The Undercity of Old Gotham: Horror Flash Fiction by cam

Updated on January 12, 2018

High Street/Brooklyn Bridge Station


There is a city beneath a city where wonders of the past go unnoticed and fall further into degradation as the years pass, the craftsmanship of human hands. Few now have a desire to venture where the bustling masses once bumped and jostled one another on their way to somewhere else. But there is one who delved into the depths of Old Gotham where he and the darkness embraced like desperate lovers.

This man’s heart was divided so that in each world he planted a foot hoping that one or the other would take root and give him a place to belong. In the world of light, he was Ben but nameless and faceless in the dark places. One day he ventured out from the abandoned halls into the sunlight and fresh air to visit the library where he met a young woman named Sybil.

For six months he wooed and won the heart of the shy, green eyed librarian, but the Casanova of the daylight was vastly different from the horror that claimed the darkness as his own. Ben presented the idea of exploring the undercity as a way for Sybil to practice her photography.

She was comfortable while they wandered through the maze of disused subway tunnels. The Abandoned stations with high domes of stained glass and tiled arches inspired photograph after photograph and a willingness to follow Ben further, deeper. But even her star-spangled infatuation had its limits.

“No, Ben. It stinks down there.”

The City Hall Station


“But this is the best part of all. Please, Sybil. If I go down first, will you follow for just a few minutes?” He lifted a manhole cover and slid it aside. A few seconds later his voice drifted upward, pleading with her. “Okay, Sybil, I’m ready. Come down now.”

Her feet dangled in the hole until she found the first ladder rung. She descended until the floor of the upper chamber became the ceiling of the foulest smelling place she had ever known. Hands grasped her middle and lowered her to the floor. She screamed. In the silence that followed, she heard the manhole cover slide back into place, then Ben was back at her side. Sybil had had enough.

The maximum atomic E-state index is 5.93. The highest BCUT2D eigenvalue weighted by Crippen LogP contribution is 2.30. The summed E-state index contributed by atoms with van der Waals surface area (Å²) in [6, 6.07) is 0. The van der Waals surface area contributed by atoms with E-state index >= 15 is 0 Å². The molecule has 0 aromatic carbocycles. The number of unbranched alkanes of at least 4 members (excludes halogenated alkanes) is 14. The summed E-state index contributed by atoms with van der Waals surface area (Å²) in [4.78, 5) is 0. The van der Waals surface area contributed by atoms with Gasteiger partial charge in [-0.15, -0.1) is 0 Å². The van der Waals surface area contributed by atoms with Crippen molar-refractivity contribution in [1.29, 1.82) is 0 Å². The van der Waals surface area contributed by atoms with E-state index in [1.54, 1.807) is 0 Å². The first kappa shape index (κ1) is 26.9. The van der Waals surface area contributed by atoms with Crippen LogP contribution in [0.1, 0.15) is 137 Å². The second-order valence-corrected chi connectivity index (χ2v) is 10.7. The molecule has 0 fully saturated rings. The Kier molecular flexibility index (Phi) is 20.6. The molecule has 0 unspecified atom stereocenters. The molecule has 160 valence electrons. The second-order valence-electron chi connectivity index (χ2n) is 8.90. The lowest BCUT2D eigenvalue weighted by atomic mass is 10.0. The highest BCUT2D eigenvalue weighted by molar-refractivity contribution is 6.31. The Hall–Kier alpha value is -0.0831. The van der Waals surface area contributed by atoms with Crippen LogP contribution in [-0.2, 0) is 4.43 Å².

“I want out now, Ben! Take me back up this minute. When you offered to lift me down from the ladder, I thought it was chivalrous and romantic. But my feet didn’t land on dry bricks but in a foot and a half of sewage. Do you call this a date? You asked if I wanted to see some of the tunnels under our city. I said yes because I trusted you.

When you first came to the library while I was working and talked to me, you made me feel special. But look where you brought me. I’m standing in this filth wondering what it is that keeps bumping against my legs. Will you at least say something? Tell me what is swimming around me in this cesspool. Tell me why we are here, that you have a good reason for this. Say something, damnit.”


Say something? Should I tell her that I brought her here by deception because I knew she would never respond favorably to the truth––that I have cravings that will go forever unmet if I wait for people to accept who I am––that she is only the latest in a long lineup of those with whom I have satisfied my craving––that this is my home and that is why, for six months, she has never even gotten my address––that in a matter of minutes, I will not be the man she has known? Should I tell her this?

My friends, the little devils swimming around bumping her legs, are harmless, mostly, if you don’t turn your back to them, or fall asleep while they are near or stand knee deep in sewage in the dark while they swim around your legs. The consequences can be transformational.

Sybil is different from the others. Though I have never fallen in love before, I’m certain this must be the real thing. If she stays any longer, I won’t be able to stop what happens. I must get her out before it’s too late. But I can smell her feminine scent, her hair. The ladder is only feet away. I could send her up now where she would be safe. But I need her. The aroma is overwhelming.



I can feel your breath on my cheek, my neck. What is it, Ben? Why won’t you speak to me? Why won’t you help me? I’m afraid. Let me touch you. I want to hold your h––Oh my god! What is that. What are you? Ben, I need you. Something terrible his here…”

Ten feet above her head, Sybil heard the manhole cover slide across pitted concrete. Light pierced the darkness and the eyes of the young woman. Tears streaked her face. Strands of loose red hair which had once been neatly pulled back, stuck to her sweaty cheeks .